‘Blue Plaque’ Recognition to London Home of Dadabhai Naoroji

  • 18 Aug 2022

The south London home where Dadabhai Naoroji - the “grand old man of India” lived has been honoured with a commemorative Blue Plaque.

The Blue Plaque scheme, run by the English Heritage charity, honours the historic significance of particular buildings across London.

Some Notable Facts on Dadabhai Naoroji’s London Sojourn

  • Much of his time here was occupied by his work as a member of the Welby Commission, set up by the British government to investigate wasteful spending in India.
  • His key text on drain theory – ‘Poverty and Un-British Rule in India’ (1901) – was published while he was living here.
  • Fellow Indian nationalists Romesh Chunder Dutt and Sister Nivedita are known to have been guests at the house.
  • Naoroji stood for Parliament in the general election as a Liberal candidate for Holborn in central London, but was defeated in the strongly Conservative constituency. He went on to be elected on a Liberal ticket for the north London constituency of Finsbury Central at the general election of July 1892 – making history as the first Indian (also the first Asian) to sit in the U.K. Parliament.

Welby Commission

  • It was a significant delegation to the consolidation of British India, thus trying to make the mixed population more concerned towards their monetary expenditures.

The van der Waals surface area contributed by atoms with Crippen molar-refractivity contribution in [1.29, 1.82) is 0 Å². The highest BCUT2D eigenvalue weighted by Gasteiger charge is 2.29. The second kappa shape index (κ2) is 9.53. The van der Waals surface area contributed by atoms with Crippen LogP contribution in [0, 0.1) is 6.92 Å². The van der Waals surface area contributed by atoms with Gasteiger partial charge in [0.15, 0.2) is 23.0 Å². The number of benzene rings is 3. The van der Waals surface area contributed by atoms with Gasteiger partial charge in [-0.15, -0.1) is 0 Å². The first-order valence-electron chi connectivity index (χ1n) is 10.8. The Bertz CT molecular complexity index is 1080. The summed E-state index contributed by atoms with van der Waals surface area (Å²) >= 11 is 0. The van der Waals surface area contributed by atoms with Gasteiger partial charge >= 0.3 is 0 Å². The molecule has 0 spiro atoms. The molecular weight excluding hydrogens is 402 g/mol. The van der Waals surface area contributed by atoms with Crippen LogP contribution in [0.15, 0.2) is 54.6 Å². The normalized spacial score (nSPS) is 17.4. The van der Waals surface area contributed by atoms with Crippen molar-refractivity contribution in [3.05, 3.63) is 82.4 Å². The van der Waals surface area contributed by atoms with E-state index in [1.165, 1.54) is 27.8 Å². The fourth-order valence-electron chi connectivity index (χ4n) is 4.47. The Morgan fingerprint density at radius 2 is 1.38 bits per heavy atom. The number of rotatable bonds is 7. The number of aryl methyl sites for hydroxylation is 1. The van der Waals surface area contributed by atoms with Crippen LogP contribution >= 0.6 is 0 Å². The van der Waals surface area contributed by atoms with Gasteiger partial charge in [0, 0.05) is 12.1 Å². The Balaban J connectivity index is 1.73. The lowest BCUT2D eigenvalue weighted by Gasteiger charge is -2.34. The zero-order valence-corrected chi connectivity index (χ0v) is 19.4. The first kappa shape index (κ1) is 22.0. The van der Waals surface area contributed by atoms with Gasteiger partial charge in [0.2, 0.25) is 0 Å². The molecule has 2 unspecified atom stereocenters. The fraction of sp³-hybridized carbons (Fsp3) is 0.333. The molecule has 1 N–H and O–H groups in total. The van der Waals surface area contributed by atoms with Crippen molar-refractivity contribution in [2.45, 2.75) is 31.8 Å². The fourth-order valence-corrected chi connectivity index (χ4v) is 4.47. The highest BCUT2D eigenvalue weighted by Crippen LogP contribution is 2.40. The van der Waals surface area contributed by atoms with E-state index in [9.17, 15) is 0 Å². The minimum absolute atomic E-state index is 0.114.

• Towards achieving that goal, in May 1895, under the watchful eyes of the Secretary of State for India, a Royal Commission began its examination of military and civil expenditures incurred.
  • Welby Commission also had plans to look into the allocation of those charges between the Government of Great Britain and the Government of India.
  • The Commission's membership included: Lord Welby (1832-1915), named the Chairman, Lord Curzon (1859-1925), Leonard Courtney and T. R. Buchanan as Parliamentary representatives and William Wedderburn (1838-1918), Dadabhai Naoroji (1825-1917) and William S. Caine (1842-1903) as representatives of Indian interests. The latter members subsequently filed a minority report.
  • During the year of 1900, the Commission's final report appeared and called for the House of Commons to ensure impartiality of financial arrangements. English costs were not be relieved at the expense of Indian revenues. India, as a member of the British Empire, was to be prepared to provide support. The India Office was also mandatory to be consulted regarding charges affecting India and that India's payments to England should be tied to a fixed exchange rate.